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Dusty plasma

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Jan 16, 2022

A dusty plasma is a plasma containing micrometer (10−6) to nanometer (10−9) sized particles suspended in it. Dust particles are charged and the plasma and particles behave as a plasma.[1][2] Dust particles may form larger particles resulting in “grain plasmas”. Due to the additional complexity of studying plasmas with charged dust particles, dusty plasmas are also known as complex plasmas.[3]:2

A plasma containing millimeter to nanometer sized particles

Dusty plasmas are encountered in:

Dusty plasmas are interesting because the presence of particles significantly alters the charged particle equilibrium leading to different phenomena. It is a field of current research. Electrostatic coupling between the grains can vary over a wide range so that the states of the dusty plasma can change from weakly coupled (gaseous) to crystalline. Such plasmas are of interest as a non-Hamiltonian system of interacting particles and as a means to study generic fundamental physics of self-organization, pattern formation, phase transitions, and scaling.

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The temperature of dust in a plasma may be quite different from its environment. For example:

Dust plasma component Temperature
Dust temperature 10 K
Molecular temperature 100 K
Ion temperature 1,000 K
Electron temperature 10,000 K

The electric potential of dust particles is typically 1–10 V (positive or negative). The potential is usually negative because the electrons are more mobile than the ions. The physics is essentially that of a Langmuir probe that draws no net current, including formation of a Debye sheath with a thickness of a few times the Debye length. If the electrons charging the dust grains are relativistic, then the dust may charge to several kilovolts.[6]Field electron emission, which tends to reduce the negative potential, can be important due to the small size of the particles. The photoelectric effect and the impact of positive ions may actually result in a positive potential of the dust particles.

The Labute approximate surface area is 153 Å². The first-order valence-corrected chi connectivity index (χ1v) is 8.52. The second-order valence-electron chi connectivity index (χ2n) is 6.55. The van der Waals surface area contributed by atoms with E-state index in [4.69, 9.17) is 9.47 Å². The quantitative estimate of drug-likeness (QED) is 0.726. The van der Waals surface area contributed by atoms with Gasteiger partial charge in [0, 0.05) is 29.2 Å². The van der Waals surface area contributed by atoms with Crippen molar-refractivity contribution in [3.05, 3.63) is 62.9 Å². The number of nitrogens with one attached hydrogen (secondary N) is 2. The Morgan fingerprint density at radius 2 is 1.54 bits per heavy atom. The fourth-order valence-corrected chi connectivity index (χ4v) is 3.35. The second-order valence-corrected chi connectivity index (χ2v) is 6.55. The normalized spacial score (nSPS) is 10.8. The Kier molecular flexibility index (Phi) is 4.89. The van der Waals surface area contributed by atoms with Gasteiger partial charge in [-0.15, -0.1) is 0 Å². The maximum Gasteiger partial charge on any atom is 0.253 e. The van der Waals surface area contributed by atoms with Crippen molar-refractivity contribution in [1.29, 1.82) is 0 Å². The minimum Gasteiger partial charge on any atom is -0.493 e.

Interest in the dynamics of charged dust in plasmas was amplified by the detection of spokes in the rings of Saturn.[3]:85 The motion of solid particles in a plasma follows the following equation:

mdvdt=FL+FG+FP+FD+FT{displaystyle m{frac {dv}{dt}}=mathbf {F_{L}} +mathbf {F_{G}} +mathbf {F_{P}} +mathbf {F_{D}} +mathbf {F_{T}} }

where terms are for the Lorentz force, the gravitational forces, forces due to radiation pressure, the drag forces and the thermophoretic force respectively.[3]:70

The Lorentz force, the contributions from the electric and magnetic force, is given by:

FL=q(E+vc×B){displaystyle F_{L}=qleft(mathbf {E} +{frac {mathbf {v} }{c}}times mathbf {B} right)}

where E is the electric field, v is the velocity and B is the magnetic field.[3]:71

Fg{displaystyle mathbf {F_{g}} }

is the sum of all gravitational forces acting on the dust particle, whether it be from planets, satellites or other particles[3]:75,76 and

FP{displaystyle mathbf {F_{P}} }

is the force contribution from radiation pressure. This is given as:

FP=πrd2cIei^{displaystyle F_{P}={frac {pi r_{d}^{2}}{c}}Imathbf {hat {e_{i}}} }

The direction of the force vector,

ei^{displaystyle mathbf {hat {e_{i}}} }

is that of the incident radiation of photon flux

I{displaystyle I}

. The radius of the dust particle is

rd{displaystyle r_{d}}

.[3]:83

For the drag force there are two major components of interest, those from positive ions-dust particle interactions, and neutral-dust particle interactions.[3]:76 Ion-dust interactions are further divided into three different interactions, through regular collisions, through Debye sheath modifications, and through coulomb collisions.[3]:77

The thermophoretic force is the force that arises from the net temperature gradient that may be present in a plasma, and the subsequent pressure imbalance; causing more net momentum to be imparted from collisions from a specific direction.[3]:80

Then depending in the size of the particle, there are four categories:

  1. Very small particles, where
    FL{displaystyle mathbf {F_{L}} }

    dominates over

    FG{displaystyle mathbf {F_{G}} }

    .

  2. Small grains, where q/m ≈ G, and plasma still plays a major role in the dynamics.
  3. Large grains, where the electromagnetic term is negligible, and the particles are referred to as grains. Their motion is determined by gravity and viscosity.
  4. Large solid bodies. In centimeter and meter-sized bodies, viscosity may cause significant perturbations that can change an orbit. In kilometer-sized (or more) bodies, gravity and inertia dominate the motion.

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